Sowing Hope for the Planet

Pope Francis has called for an ecological conversion, asking us “to become painfully aware, to dare to turn what is happening to the world into our own personal suffering and to discover what each of us can do about it.” Laudato Si #19

The Congregational Liturgy Committee answered this call and supported the International Union of Superiors General (UISG) Sowing Hope for the Planet campaign. The committee organized an event on Climate Change which was held after Sunday Mass on October 20. The Justice, Peace and Integrity of Creation (JPIC) office helped organize this workshop which included a breakout session to ‘discover what each of us can do about [Climate Change]’, and a presentation by Bridget Doherty, Director of JPIC.


This graph, based on the comparison of atmospheric samples contained in ice cores and more recent direct measurements, provides evidence that atmospheric CO2 has increased since the Industrial Revolution.
Image Credit: climate.nasa.gov. Data Credit: Luthi, D., et al.. 2008; Etheridge, D.M., et al. 2010; Vostok ice core data/J.R. Petit et al.; NOAA Mauna Loa CO2 record.

BY BRIDGET DOHERTY, DIRECTOR OF THE JPIC OFFICE

The science around climate change is not new. The first scientist to conclude that we would affect the climate if we continue to add carbon dioxide to the atmosphere was Svante Arrhenius, a Swedish scientist. He calculated that doubling of atmospheric CO2 would lead to an increase in temperatures around 5–6 degrees Celsius.  This was in 1896 when the Industrial Revolution was well underway.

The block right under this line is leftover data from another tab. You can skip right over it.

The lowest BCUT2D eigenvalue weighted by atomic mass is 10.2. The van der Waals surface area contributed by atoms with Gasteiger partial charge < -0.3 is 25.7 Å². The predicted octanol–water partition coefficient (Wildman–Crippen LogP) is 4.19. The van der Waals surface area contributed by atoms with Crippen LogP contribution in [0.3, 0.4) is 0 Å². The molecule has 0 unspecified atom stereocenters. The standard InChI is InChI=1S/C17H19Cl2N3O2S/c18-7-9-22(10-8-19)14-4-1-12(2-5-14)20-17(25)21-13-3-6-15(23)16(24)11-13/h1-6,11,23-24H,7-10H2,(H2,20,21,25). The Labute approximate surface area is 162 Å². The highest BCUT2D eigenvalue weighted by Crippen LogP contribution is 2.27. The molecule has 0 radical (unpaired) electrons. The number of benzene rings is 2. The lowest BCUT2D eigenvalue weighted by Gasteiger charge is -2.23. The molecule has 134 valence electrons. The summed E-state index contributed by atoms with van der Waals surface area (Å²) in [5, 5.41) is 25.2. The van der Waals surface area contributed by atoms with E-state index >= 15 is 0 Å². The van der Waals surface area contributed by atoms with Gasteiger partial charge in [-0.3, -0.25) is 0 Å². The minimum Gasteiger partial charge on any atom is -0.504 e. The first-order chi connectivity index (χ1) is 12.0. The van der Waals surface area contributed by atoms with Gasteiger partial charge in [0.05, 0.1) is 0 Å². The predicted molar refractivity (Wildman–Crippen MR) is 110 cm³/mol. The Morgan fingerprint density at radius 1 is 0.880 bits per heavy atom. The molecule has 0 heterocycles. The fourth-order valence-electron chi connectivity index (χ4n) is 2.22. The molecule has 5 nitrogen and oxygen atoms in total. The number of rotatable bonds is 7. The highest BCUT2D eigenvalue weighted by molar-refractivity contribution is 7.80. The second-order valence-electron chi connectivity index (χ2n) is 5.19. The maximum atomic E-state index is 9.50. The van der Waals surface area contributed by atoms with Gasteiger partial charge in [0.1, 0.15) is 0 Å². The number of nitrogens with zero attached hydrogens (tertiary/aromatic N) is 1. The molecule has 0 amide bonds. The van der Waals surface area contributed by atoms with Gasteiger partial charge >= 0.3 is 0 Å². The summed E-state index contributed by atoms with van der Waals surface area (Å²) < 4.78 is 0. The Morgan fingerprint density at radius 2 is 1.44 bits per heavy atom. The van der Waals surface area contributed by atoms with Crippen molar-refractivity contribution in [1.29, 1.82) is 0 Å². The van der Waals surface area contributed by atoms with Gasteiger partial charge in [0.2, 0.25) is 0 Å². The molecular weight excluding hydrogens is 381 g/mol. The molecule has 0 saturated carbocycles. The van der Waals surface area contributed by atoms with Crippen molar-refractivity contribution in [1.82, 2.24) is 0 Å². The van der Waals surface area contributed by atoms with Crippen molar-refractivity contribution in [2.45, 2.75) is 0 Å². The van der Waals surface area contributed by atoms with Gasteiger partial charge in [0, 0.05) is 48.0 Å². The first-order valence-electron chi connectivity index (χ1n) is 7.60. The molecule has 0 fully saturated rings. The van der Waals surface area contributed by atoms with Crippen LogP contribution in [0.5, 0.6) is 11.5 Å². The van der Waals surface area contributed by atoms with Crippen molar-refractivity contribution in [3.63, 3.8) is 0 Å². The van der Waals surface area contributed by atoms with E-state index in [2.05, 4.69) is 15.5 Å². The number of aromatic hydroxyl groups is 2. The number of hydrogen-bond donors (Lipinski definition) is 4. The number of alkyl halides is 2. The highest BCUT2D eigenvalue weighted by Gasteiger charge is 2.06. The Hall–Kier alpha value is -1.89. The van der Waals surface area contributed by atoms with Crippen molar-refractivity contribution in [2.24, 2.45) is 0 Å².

Did we have greenhouse gas (ghg) emissions when Jesus was born? Yes we did. There were approximately 278 parts per million (ppm) greenhouse gases in the atmosphere during His time (as reported by the Australian Commonwealth Scientific and Industrial Research Organisation and other climate research Institutions). When the combustion engine was invented everything changed. Every now and then scientists would raise a concern, but no one was there to listen. In 2009, there were 387 ppm in the atmosphere. Ten years later, today we have almost 415 ppm.

Are we listening now? And what does this increase of carbon dioxide in the atmosphere mean? It means more extreme temperatures, storms, droughts and floods. It means people, animals and plants will suffer and die. Insurance companies say it means we are heading towards an uninsurable world; and financial investors are warning it could spell economic havoc.

Pope Francis points out that the “gravest effects of all attacks on the environment are suffered by the poorest” in Canada and around the globe. 

So what can we do?  Lots!  Each one of us must begin by answering Pope Francis’ call for an ecological conversation.  All of our decisions, from what we eat, buy, how we travel, to how we vote, all decisions must be made through a lens of social justice and care for creation.  
After all: “We have caused a climate emergency that gravely threatens nature and life itself, including our own.” Pope Francis


Sample of action item list presented by workshop participants.
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